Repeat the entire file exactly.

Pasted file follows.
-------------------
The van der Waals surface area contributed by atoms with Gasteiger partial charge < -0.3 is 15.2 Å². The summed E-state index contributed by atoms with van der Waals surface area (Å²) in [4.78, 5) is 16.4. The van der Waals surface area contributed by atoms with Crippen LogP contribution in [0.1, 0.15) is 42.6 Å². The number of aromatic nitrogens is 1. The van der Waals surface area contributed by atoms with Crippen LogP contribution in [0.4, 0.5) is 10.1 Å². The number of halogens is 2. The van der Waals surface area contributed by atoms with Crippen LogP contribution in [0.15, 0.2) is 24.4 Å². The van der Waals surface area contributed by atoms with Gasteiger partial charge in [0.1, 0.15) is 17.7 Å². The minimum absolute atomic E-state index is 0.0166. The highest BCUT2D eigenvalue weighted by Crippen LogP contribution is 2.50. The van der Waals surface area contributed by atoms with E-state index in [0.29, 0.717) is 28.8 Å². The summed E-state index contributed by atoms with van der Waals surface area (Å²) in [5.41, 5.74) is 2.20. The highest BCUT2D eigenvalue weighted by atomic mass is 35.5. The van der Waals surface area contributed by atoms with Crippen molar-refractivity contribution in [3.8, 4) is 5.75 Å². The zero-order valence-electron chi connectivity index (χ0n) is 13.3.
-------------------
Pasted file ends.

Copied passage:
The van der Waals surface area contributed by atoms with Gasteiger partial charge < -0.3 is 15.2 Å². The summed E-state index contributed by atoms with van der Waals surface area (Å²) in [4.78, 5) is 16.4. The van der Waals surface area contributed by atoms with Crippen LogP contribution in [0.1, 0.15) is 42.6 Å². The number of aromatic nitrogens is 1. The van der Waals surface area contributed by atoms with Crippen LogP contribution in [0.4, 0.5) is 10.1 Å². The number of halogens is 2. The van der Waals surface area contributed by atoms with Crippen LogP contribution in [0.15, 0.2) is 24.4 Å². The van der Waals surface area contributed by atoms with Gasteiger partial charge in [0.1, 0.15) is 17.7 Å². The minimum absolute atomic E-state index is 0.0166. The highest BCUT2D eigenvalue weighted by Crippen LogP contribution is 2.50. The van der Waals surface area contributed by atoms with E-state index in [0.29, 0.717) is 28.8 Å². The summed E-state index contributed by atoms with van der Waals surface area (Å²) in [5.41, 5.74) is 2.20. The highest BCUT2D eigenvalue weighted by atomic mass is 35.5. The van der Waals surface area contributed by atoms with Crippen molar-refractivity contribution in [3.8, 4) is 5.75 Å². The zero-order valence-electron chi connectivity index (χ0n) is 13.3.